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Thursday, September 5, 2019

July 2019 Manufacturers’ Shipments, Inventories, and New & Unfilled Orders

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According to the U.S. Census Bureau, the value of manufactured-goods shipments in July decreased $0.9 billion or 0.2% to $504.0 billion. Durable goods shipments decreased $2.9 billion or 1.1% to $253.9 billion led by transportation equipment. Meanwhile, nondurable goods shipments increased $2.0 billion or 0.8% to $250.1 billion, led by petroleum and coal products. Shipments of wood products dropped by 0.6% while paper was unchanged. 
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Inventories increased $1.2 billion or 0.2% to $696.5 billion. The inventories-to-shipments ratio was 1.38, unchanged from June. Inventories of durable goods increased $1.4 billion or 0.3% to $427.1 billion, led by transportation equipment. Nondurable goods inventories decreased $0.2 billion or 0.1% to $269.4 billion, led by chemical products. Inventories of wood products fell by 0.4%; paper: -0.6%.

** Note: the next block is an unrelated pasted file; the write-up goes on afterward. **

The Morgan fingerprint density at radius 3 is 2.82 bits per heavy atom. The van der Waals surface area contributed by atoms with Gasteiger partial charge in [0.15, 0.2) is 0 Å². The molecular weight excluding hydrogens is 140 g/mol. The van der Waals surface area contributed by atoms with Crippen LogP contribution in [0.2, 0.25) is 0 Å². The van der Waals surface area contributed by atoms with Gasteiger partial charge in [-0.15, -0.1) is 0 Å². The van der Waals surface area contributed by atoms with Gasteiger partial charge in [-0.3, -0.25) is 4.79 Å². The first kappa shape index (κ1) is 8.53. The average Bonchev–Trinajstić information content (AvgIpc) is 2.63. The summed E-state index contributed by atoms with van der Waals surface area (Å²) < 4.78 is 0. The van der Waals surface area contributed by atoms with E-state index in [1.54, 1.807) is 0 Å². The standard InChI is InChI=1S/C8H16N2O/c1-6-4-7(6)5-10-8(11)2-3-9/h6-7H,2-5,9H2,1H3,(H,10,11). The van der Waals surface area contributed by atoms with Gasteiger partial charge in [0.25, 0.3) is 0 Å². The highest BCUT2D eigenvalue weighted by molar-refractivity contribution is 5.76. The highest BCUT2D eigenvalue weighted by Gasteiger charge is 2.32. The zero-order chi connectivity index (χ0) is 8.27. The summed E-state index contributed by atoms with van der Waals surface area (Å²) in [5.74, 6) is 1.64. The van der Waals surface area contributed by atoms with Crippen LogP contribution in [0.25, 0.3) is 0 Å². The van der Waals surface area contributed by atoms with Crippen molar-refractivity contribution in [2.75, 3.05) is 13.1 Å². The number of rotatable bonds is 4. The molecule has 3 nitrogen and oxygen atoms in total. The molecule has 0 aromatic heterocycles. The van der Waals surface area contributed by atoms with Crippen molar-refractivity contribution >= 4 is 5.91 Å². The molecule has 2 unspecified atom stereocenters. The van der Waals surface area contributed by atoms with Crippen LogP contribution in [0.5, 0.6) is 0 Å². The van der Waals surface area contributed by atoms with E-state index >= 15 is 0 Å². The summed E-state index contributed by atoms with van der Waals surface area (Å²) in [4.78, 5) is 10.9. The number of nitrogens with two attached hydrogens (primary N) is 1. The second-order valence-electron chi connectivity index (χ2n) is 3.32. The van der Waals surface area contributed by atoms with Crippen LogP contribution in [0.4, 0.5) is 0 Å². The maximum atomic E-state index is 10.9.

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New orders increased $6.9 billion or 1.4% to $500.3 billion. Excluding transportation, new orders rose by 0.3% (+0.8% YoY). Durable goods orders increased $5.0 billion or 2.0% to $250.2 billion, led by transportation equipment. New orders for non-defense capital goods excluding aircraft -- a proxy for business investment spending -- nudged up 0.2% (+0.6% YoY). New orders for nondurable goods increased $2.0 billion or 0.8% to $250.1 billion.
As can be seen in the graph above, real (inflation-adjusted) new orders were essentially flat between early 2012 and mid-2014, recouping on average less than 70% of the losses incurred since the beginning of the Great Recession. The recovery in real new orders is back to just 53% of the ground given up in the Great Recession. 
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Unfilled durable-goods orders increased $0.6 billion or virtually unchanged to $1,161.5 billion, led by fabricated metal products. The unfilled orders-to-shipments ratio was 6.67, up from 6.55 in June. Real unfilled orders, which had been a good litmus test for sector growth, show a less positive picture; in real terms, unfilled orders in June 2014 were back to 97% of their December 2008 peak. Real unfilled orders then jumped to 102% of the prior peak in July 2014, thanks to the largest-ever batch of aircraft orders. Since then, however, real unfilled orders have been going sideways-to-down.
The foregoing comments represent the general economic views and analysis of Delphi Advisors, and are provided solely for the purpose of information, instruction and discourse. They do not constitute a solicitation or recommendation regarding any investment.

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